The quality of children’s learning is evident in their files in the shared drive. Evidence such as this is used to feed into teachers’ future planning, and misconceptions and knowledge gaps in computing can be retaught either when teaching other curriculum areas through cross-curricular links or the following year when previous topics are revisited at a higher level. This supports varied paces of learning and ensures all pupils make good progress.
Computing in Each Stage
Throughout EYFS, the Early Learning Goal for Understanding the World no longer includes the specific assessment of children’s technological understanding and skills.
At Cliffe Woods, we still acknowledge computing as an important tool to help children develop an understanding of our culturally, socially, technologically, and ecologically diverse world and therefore, children will have the opportunity to learn skills such as using a camera, mouse control, and exploring the functions of a simple art programme.
Throughout KS1, pupils will be taught to:
- Understand what algorithms are, how they are implemented as programs on digital devices, and that programs execute by following a sequence of instructions.
- Write and test simple programs.
- Use logical reasoning to predict the behaviour of simple programs.
- Organise, store, manipulate and retrieve data in a range of digital formats.
- Communicate safely and respectfully online, keeping personal information private and recognise common uses of information technology beyond school.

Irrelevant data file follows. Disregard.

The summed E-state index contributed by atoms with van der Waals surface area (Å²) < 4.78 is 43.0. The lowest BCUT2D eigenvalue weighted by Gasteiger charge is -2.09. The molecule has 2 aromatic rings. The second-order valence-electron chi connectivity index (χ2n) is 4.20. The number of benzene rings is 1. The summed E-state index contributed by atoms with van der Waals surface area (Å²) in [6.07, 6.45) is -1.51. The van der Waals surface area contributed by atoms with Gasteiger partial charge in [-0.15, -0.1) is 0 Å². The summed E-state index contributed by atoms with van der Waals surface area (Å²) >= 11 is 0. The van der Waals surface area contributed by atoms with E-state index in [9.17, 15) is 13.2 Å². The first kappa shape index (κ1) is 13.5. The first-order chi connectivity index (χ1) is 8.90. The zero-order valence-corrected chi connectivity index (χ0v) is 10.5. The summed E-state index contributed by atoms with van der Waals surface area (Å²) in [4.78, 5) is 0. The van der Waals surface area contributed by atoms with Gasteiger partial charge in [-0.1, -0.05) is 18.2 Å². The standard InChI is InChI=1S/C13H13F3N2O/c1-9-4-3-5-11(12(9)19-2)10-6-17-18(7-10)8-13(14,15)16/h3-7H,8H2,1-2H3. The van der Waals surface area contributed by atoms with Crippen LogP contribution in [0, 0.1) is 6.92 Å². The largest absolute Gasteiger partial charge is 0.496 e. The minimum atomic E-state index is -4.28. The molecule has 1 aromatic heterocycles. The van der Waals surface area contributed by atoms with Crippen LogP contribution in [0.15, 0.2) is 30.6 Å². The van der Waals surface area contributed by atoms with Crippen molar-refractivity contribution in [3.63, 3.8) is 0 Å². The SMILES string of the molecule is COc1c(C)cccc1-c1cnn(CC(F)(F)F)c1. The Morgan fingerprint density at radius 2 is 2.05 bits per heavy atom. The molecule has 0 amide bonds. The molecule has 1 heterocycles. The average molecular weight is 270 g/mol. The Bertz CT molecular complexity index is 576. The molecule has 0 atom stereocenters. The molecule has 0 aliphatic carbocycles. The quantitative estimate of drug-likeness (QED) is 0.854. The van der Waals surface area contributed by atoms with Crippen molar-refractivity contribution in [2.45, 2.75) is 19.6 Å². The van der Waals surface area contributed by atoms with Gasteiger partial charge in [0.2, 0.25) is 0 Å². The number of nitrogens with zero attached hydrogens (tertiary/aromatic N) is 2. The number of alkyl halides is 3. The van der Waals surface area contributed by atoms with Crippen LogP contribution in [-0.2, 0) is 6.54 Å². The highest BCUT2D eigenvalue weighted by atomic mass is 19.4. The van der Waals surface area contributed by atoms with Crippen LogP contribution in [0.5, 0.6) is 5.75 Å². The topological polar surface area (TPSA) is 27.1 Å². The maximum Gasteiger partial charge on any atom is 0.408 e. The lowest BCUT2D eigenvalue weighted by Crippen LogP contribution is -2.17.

During KS2, pupils will be taught to:
- Design and write programs that accomplish specific goals, including controlling or simulating physical systems; solve problems by decomposing them into smaller parts.
- Use sequence, selections and repetition in programs; work with variables and various forms of input and output; generate appropriate inputs and predicted outputs to test programs.
- Use logical reasoning to explain how a simple algorithm works, detect and correct errors in algorithms and programs.• Understand computer networks including the internet; how they can provide multiple services, such as the world wide web; and the opportunities they offer for communication and collaboration.
- Describe how internet search engines find and store data; use search engines effectively; be discerning in evaluating digital content; respect individuals and intellectual property; use technology responsibly, securely and safely.
- Select, use and combine a variety of software (including internet services) on a range of digital devices to accomplish given goals, including collecting, analysing, evaluating and presenting data and information.
At Cliffe Woods, we expand our pupil’s computing knowledge through essential skills; increasing their depth of understanding year after year. Through the use of ‘end of year expectations’ to help monitor pupils’ progress allowing adaptations and further support where required, to keep a strong Computing education.
Learning is adapted where necessary to support SEND/EAL pupils and to challenge more able pupils.